Nokia makes world's first 3D audio visual phone call

The company improves the quality of a call with three-dimensional sound, making interactions more lifelike

REUTERS June 10, 2024
A mockup of the new Nokia logo, is seen at an unknown location, in this undated handout picture received on February 25, 2023. PHOTO: REUTERS

Nokia CEO Pekka Lundmark made a phone call using a new technology called "immersive audio and video" that improves the quality of a call with three-dimensional sound, making interactions more lifelike, the company said on Monday.

"We have demonstrated the future of voice calls," said Lundmark, who was also present in the room when the first 2G call was made, in 1991.

Current smartphone calls are monophonic which compresses audio elements together and sound flatter and less detailed, but the new technology will bring 3D audio where a caller will hear everything as if they were there with the other person.

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"It is the biggest leap forward in the live voice calling experience since the introduction of monophonic telephony audio used in smartphones and PCs today," said Jenni Lukander, president of Nokia Technologies.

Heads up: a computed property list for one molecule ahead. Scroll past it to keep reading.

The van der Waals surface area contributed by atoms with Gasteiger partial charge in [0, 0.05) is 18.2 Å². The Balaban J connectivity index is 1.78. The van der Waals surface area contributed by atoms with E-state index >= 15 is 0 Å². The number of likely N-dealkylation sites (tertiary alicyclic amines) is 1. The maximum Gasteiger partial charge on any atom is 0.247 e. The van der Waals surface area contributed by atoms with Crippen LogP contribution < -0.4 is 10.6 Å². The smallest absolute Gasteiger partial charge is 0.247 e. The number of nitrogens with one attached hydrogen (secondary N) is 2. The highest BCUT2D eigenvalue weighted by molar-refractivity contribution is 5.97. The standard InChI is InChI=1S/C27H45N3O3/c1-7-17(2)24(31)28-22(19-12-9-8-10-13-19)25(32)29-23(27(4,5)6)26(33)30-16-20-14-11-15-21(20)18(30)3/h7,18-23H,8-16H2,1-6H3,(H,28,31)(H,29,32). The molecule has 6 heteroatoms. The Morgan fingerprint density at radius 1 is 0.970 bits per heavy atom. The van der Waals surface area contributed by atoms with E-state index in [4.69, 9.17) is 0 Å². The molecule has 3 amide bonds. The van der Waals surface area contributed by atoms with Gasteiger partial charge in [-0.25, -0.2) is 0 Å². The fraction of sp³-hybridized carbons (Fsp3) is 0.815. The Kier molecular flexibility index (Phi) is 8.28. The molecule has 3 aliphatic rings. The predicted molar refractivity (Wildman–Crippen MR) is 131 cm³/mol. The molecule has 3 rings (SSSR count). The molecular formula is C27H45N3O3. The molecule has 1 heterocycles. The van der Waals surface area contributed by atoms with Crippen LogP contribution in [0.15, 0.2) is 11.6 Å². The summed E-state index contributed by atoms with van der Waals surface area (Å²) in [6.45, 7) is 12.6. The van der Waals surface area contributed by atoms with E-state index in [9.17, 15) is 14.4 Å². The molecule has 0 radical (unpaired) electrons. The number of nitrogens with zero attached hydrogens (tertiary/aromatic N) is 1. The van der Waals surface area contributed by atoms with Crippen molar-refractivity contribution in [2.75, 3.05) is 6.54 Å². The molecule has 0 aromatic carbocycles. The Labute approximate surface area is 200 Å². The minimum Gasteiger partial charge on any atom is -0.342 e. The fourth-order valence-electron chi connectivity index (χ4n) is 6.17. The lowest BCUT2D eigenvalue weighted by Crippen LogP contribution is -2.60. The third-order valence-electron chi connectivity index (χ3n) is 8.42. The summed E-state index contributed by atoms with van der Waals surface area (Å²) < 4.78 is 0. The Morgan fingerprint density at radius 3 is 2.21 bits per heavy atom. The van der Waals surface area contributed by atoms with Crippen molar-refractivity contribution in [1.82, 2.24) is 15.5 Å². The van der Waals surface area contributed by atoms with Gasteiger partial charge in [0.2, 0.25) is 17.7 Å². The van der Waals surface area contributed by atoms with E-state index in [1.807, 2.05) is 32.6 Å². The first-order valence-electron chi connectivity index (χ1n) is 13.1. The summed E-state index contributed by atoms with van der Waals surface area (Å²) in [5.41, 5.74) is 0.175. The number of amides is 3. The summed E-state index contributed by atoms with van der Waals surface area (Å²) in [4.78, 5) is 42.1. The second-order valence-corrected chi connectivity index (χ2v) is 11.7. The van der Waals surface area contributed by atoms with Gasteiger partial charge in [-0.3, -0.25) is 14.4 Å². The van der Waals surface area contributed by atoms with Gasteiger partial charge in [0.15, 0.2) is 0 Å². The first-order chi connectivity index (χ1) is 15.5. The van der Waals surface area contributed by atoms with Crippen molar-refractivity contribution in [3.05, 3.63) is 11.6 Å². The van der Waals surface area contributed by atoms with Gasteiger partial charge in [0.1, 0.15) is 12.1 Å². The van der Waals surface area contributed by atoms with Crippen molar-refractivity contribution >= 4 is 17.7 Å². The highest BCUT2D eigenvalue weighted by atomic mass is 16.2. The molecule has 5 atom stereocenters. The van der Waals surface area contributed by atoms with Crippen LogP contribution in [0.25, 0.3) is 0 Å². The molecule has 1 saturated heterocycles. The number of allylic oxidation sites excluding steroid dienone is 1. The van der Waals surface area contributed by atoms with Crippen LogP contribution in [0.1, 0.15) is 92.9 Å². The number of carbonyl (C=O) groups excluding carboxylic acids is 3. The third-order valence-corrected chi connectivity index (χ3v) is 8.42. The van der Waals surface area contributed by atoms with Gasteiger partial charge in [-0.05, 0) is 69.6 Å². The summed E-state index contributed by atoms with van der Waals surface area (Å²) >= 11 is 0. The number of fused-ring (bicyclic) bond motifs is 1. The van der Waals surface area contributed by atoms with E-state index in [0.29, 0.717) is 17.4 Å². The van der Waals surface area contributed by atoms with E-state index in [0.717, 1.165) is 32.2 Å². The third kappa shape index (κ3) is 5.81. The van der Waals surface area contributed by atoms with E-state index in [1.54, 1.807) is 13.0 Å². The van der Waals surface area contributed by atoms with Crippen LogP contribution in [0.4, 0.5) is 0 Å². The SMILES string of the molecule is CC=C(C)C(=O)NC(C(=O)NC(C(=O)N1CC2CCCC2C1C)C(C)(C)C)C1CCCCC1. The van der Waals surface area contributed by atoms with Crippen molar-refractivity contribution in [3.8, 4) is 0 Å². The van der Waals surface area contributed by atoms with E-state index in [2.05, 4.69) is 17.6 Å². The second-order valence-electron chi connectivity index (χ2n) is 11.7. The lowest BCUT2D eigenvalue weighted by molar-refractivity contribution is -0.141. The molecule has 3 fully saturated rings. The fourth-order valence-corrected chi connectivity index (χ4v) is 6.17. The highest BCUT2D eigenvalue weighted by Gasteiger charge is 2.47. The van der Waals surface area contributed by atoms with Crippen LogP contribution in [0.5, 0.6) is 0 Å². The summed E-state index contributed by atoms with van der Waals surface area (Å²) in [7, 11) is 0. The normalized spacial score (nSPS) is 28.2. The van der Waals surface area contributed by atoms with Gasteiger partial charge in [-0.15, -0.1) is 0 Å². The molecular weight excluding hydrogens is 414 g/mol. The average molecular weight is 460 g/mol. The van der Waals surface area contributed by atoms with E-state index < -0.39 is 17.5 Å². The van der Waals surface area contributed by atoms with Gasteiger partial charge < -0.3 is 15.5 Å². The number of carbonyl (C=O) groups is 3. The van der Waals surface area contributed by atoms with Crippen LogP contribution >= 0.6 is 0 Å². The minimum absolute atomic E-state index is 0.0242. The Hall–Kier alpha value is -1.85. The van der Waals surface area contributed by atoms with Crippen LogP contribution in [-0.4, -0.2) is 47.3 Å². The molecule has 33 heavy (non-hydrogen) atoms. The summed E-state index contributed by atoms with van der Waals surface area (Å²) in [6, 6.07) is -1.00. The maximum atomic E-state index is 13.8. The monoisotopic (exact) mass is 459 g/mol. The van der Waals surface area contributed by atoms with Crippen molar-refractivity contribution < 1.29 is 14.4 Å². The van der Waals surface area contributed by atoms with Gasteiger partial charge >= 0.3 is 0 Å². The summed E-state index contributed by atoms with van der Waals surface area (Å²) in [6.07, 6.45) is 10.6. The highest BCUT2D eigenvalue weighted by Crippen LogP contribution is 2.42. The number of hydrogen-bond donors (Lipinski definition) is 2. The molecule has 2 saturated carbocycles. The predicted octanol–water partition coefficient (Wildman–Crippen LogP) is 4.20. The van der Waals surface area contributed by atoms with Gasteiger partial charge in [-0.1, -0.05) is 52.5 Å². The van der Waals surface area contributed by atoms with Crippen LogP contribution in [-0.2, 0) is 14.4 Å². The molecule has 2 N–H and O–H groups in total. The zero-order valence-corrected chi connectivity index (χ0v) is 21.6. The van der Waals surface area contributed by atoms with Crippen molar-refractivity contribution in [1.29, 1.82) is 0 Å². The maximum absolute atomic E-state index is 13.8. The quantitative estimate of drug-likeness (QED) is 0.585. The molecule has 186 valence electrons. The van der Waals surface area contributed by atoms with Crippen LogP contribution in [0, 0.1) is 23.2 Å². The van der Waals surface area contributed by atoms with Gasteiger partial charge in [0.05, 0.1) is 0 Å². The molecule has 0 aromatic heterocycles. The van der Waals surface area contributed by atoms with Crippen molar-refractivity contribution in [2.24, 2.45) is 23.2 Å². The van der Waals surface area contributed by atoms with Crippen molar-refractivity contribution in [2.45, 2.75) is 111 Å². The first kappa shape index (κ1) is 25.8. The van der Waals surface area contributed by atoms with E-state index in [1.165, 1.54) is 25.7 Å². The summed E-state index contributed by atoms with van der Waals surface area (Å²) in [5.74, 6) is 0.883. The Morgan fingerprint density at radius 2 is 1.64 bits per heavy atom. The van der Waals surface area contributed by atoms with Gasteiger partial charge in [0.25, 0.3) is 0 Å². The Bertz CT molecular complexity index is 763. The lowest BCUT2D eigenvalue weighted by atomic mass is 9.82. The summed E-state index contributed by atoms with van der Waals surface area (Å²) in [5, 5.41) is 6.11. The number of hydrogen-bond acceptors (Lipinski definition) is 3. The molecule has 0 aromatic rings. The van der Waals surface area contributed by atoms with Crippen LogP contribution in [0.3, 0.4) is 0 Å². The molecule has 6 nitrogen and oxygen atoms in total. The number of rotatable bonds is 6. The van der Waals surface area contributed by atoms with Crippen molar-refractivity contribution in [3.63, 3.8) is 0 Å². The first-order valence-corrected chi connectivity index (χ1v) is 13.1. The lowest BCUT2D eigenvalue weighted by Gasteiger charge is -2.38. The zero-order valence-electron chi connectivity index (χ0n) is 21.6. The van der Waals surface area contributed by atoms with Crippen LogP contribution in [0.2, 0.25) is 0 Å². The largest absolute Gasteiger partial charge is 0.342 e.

The call was held with Stefan Lindström, Finland's Ambassador of Digitalisation and New Technologies.

"This is now becoming standardised ... so the network providers, chipset manufacturers, handset manufacturers can begin to implement it in their products," Lukander said in an interview.

Nokia made the call using a regular smartphone over a public 5G network.

Apart from person to person immersive calls, this can be used in conference calls where voices of participants can be separated based on their spatial locations, said Jyri Huopaniemi, head of audio research at Nokia Technologies.

A vast majority of smartphones have at least two microphones with which this technology can be implemented by transmitting in real time the spatial characteristics of a call, the executives said.

The technology is part of the upcoming 5G Advanced standard and Nokia aims to get licensing opportunities with the technology which would likely take a few years to be available widely.


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